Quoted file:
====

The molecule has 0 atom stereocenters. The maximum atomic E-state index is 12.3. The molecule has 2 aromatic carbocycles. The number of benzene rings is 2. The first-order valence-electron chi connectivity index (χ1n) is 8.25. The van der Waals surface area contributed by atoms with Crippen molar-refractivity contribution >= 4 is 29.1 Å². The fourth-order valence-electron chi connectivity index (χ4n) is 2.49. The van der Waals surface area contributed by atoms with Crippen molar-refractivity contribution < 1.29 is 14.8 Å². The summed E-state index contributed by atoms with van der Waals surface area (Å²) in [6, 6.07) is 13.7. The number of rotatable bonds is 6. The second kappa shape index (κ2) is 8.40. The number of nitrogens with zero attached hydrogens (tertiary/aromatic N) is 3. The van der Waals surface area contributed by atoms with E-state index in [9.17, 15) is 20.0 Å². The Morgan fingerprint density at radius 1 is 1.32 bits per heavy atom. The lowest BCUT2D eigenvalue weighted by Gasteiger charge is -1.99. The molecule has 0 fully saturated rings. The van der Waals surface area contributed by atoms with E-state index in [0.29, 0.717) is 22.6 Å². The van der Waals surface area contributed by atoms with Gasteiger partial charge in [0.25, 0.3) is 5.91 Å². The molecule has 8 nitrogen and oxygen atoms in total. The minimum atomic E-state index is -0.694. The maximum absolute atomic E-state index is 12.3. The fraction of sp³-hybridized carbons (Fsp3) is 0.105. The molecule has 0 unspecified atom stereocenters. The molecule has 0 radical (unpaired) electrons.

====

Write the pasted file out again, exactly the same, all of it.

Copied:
The molecule has 0 atom stereocenters. The maximum atomic E-state index is 12.3. The molecule has 2 aromatic carbocycles. The number of benzene rings is 2. The first-order valence-electron chi connectivity index (χ1n) is 8.25. The van der Waals surface area contributed by atoms with Crippen molar-refractivity contribution >= 4 is 29.1 Å². The fourth-order valence-electron chi connectivity index (χ4n) is 2.49. The van der Waals surface area contributed by atoms with Crippen molar-refractivity contribution < 1.29 is 14.8 Å². The summed E-state index contributed by atoms with van der Waals surface area (Å²) in [6, 6.07) is 13.7. The number of rotatable bonds is 6. The second kappa shape index (κ2) is 8.40. The number of nitrogens with zero attached hydrogens (tertiary/aromatic N) is 3. The van der Waals surface area contributed by atoms with E-state index in [9.17, 15) is 20.0 Å². The Morgan fingerprint density at radius 1 is 1.32 bits per heavy atom. The lowest BCUT2D eigenvalue weighted by Gasteiger charge is -1.99. The molecule has 0 fully saturated rings. The van der Waals surface area contributed by atoms with E-state index in [0.29, 0.717) is 22.6 Å². The van der Waals surface area contributed by atoms with Gasteiger partial charge in [0.25, 0.3) is 5.91 Å². The molecule has 8 nitrogen and oxygen atoms in total. The minimum atomic E-state index is -0.694. The maximum absolute atomic E-state index is 12.3. The fraction of sp³-hybridized carbons (Fsp3) is 0.105. The molecule has 0 unspecified atom stereocenters. The molecule has 0 radical (unpaired) electrons.